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  • Writer's pictureDr Becca Leung

Is kibble and canned food ultra-processed and bad for my pet?



The topic of processed foods is incredibly interesting. Processed foods are something we encounter every time we shop at the grocery store, and we’re understanding more and more about the negative impacts of consuming a large amount of ultra-proceed foods on human health. Just last month, the British Medical Journal published an impressive systematic umbrella review (an umbrella review is a little bit like a review of other reviews) that found a higher risk of death (all types and those specifically due to cardiovascular disease), mental disorders (poor sleep, anxiety, depression), obesity, and type 2 diabetes in people who eat a lot of ultra-processed foods (1).

 

So, what are these unhealthy ultra-processed foods? A processed food is a food that has been altered in any way from its natural form. The NOVA classification system splits food based on how processed they are (2). This system is not perfect, but it’s the one most commonly used. At the beginning is unprocessed or natural foods. An example of this would be an apple in its natural state. The next level is minimally processed, so this would be packaged, pre-sliced apples that you can buy in the grocery store.


Then you have processed foods, which would be the apple made into apple sauce. To make the apple sauce, the peel is removed, water is added and the mixture cooked and then blended. The last category is ultra-processed, in which case the applesauce would then be sweetened with high fructose corn syrup or an artificial sweetener. Foods that fall into this ultra-processed category include things like chips, instant soups, cakes, chocolates, candies, energy drinks…things that are pretty far away from the foods that they originally started off as.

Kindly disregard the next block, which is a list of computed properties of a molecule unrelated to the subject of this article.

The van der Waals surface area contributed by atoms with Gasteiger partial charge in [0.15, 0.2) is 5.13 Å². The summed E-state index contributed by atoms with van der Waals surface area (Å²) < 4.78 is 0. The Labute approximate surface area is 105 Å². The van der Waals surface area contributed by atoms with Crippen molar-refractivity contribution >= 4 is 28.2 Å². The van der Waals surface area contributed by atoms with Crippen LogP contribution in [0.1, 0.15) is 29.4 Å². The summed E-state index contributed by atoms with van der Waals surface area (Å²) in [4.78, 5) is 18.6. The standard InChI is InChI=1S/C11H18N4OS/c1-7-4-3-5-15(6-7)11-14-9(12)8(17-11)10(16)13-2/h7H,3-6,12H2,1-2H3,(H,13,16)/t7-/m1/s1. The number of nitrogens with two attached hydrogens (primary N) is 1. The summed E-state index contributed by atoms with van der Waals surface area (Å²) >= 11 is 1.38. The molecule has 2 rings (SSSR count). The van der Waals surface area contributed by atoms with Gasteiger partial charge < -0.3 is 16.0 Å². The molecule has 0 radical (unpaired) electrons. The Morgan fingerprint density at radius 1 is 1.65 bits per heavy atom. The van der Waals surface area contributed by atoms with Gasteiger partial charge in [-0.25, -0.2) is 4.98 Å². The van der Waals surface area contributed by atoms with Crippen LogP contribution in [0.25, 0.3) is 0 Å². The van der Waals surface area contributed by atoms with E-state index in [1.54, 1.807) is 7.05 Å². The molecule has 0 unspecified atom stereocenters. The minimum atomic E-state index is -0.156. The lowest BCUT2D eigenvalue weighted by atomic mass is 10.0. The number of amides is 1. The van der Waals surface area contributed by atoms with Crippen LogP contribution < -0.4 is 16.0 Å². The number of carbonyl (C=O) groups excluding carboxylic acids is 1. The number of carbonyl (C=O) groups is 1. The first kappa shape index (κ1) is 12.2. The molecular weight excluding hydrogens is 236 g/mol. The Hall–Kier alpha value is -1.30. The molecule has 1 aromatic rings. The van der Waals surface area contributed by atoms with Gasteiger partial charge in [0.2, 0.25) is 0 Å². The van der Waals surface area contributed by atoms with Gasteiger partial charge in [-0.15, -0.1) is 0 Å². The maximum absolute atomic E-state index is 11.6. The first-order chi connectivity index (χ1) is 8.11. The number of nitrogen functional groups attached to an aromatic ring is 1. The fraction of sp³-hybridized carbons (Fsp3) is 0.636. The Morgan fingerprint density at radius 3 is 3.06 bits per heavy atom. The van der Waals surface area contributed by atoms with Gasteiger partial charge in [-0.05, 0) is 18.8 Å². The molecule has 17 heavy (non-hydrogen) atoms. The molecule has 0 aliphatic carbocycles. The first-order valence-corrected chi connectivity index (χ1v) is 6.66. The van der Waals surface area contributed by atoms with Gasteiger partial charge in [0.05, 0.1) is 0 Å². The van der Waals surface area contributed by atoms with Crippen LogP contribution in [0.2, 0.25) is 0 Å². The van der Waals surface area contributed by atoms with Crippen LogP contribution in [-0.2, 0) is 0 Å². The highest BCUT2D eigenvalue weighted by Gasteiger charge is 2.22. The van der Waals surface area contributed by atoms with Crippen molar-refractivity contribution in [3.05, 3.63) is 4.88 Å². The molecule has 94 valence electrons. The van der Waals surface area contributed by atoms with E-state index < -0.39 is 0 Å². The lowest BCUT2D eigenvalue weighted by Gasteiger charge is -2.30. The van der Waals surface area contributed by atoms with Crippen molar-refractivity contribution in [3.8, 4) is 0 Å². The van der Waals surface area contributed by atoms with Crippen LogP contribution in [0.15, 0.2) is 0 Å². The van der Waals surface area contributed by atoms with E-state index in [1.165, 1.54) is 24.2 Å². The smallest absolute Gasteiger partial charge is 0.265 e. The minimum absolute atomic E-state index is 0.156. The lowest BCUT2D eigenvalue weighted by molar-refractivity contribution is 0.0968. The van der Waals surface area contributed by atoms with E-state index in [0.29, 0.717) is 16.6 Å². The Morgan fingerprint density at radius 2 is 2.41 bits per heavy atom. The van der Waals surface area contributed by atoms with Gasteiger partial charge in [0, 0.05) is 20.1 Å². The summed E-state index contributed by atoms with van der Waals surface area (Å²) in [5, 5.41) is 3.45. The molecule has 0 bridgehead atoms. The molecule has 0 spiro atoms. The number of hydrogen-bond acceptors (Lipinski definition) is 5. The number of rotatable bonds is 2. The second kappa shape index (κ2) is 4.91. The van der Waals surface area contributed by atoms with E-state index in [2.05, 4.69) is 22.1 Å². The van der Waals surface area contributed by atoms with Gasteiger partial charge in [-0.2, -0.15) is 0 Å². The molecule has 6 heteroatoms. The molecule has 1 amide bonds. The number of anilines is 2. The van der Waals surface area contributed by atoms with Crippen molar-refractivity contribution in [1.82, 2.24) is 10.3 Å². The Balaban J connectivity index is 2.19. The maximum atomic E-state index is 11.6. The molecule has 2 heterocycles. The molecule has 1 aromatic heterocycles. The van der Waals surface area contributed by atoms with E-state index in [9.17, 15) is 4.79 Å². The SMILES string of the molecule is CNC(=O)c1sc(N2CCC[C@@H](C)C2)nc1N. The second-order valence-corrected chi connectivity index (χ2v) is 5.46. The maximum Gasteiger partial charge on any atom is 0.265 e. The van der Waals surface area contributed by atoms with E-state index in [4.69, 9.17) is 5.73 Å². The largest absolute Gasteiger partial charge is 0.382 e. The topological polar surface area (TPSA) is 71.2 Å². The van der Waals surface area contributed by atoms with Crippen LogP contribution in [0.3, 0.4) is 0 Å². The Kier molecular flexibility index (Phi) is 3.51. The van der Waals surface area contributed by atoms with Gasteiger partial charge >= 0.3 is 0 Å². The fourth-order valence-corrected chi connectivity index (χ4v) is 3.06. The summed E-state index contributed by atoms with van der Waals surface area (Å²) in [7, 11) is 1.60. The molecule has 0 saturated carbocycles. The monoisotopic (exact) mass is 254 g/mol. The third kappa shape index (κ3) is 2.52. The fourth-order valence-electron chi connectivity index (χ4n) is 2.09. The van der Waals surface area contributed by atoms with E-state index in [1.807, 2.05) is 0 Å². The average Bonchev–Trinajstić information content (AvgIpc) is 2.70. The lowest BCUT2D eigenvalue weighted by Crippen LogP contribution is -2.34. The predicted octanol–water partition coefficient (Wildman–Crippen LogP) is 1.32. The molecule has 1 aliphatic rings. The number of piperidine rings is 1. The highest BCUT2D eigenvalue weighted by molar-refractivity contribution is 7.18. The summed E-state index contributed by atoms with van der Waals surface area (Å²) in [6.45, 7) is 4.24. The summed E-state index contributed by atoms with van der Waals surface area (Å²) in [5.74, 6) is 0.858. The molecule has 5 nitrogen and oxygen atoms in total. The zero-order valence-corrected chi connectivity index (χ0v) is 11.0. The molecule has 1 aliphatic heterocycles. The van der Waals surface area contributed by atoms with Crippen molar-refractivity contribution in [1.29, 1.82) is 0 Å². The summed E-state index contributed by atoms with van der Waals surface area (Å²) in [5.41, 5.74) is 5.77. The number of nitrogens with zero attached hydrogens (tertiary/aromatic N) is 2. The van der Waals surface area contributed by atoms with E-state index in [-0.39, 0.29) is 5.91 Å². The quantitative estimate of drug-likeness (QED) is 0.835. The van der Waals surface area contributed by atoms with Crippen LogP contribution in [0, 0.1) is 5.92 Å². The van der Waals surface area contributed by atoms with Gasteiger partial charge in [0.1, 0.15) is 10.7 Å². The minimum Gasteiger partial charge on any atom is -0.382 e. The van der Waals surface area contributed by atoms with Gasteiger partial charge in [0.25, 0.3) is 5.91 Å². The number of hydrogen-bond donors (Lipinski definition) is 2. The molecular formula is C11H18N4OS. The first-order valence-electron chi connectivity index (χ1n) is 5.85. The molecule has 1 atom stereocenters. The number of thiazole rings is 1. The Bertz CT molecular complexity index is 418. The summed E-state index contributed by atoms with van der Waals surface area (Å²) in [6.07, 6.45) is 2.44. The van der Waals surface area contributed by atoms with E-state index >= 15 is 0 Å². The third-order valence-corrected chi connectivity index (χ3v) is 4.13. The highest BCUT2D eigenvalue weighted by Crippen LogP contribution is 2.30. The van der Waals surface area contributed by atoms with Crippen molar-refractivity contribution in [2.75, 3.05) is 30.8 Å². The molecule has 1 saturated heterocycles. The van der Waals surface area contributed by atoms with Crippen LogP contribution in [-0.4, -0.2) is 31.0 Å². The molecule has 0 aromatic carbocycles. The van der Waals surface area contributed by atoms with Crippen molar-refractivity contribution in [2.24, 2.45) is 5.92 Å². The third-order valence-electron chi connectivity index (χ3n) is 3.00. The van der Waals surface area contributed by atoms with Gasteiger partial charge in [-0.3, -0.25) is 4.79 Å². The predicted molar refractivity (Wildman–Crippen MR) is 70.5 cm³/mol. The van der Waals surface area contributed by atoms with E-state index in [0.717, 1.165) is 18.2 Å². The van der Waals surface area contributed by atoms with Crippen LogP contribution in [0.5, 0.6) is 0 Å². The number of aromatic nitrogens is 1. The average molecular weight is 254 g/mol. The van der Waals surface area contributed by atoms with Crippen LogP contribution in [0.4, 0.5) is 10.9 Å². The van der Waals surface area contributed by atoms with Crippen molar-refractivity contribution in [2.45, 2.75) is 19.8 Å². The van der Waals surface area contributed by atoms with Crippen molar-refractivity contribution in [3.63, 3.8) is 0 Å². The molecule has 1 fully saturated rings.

If we applied these definitions to kibbles and canned pet food, how do they turn out? Well, traditional kibbles are made through an extrusion process where a dough is formed from powdered meats, oils, grains, vegetables, a vitamin/mineral mix, etc. and cooked at a temperature between 80 – 200°C for a few seconds to a few minutes. After cooking, the dough is pushed through a small hole and cut into shapes. From there, the kibbles are dried in temperatures that can reach up to 150°C. Once dried, the kibbles are enrobed with fats and palatants before it is packaged.



For canned food, the process is similar. Fresh meats are mixed with fats, vegetables, grains, vitamins & minerals, and water. This mixture is heated to 25 – 85°C to gelatinise the starches (making them more digestible) and to start denaturing protein. Denaturing proteins can be helpful by creating texture and making the proteins more digestible (e.g. egg whites). However, denaturing proteins can also affect digestibility in a negative way as well. In one study, there was no difference in in-vitro digestibility of pork meat that was cooked to 60°C compared to raw meat, and a small decrease (3%) when the meat was heated to 75°C (3). Higher though (at 95°C), digestibility decreased by 21% compared to the raw meat. Therefore, it’s a balancing act to get the cooking right. After this initial cook, packages are filled with the mixture, and then they undergo sterilisation. How long they're heated for depends on the temperature they're heated to. But heating it to 120°C for several minutes is common. Just as a comparison, we tend to bake our food in ovens at a temperature of 180°C or so. 

 

So, are kibbles and canned pet food processed foods? Yes. Are they ultra-processed foods? Yes. But they’re not quite the same thing as the ultra-processed foods of the human world. The biggest issue with foods in this category is that they provide little nutritive value. Nutrients are stripped along the way as the food becomes more and more processed. Kibbles and canned food though, if they are complete and balanced, have added vitamins and minerals to ensure that they at least meet the minimum nutrient requirements for dogs and cats. The topic of whether added synthetic nutrients are less ideal than their natural counterparts is another topic for another day. But the main point here is that while nutrients are lost when the kibble is extruded or the canned food is sterilised, manufacturers account for that in their formulation so that the final product is not devoid of nutrients.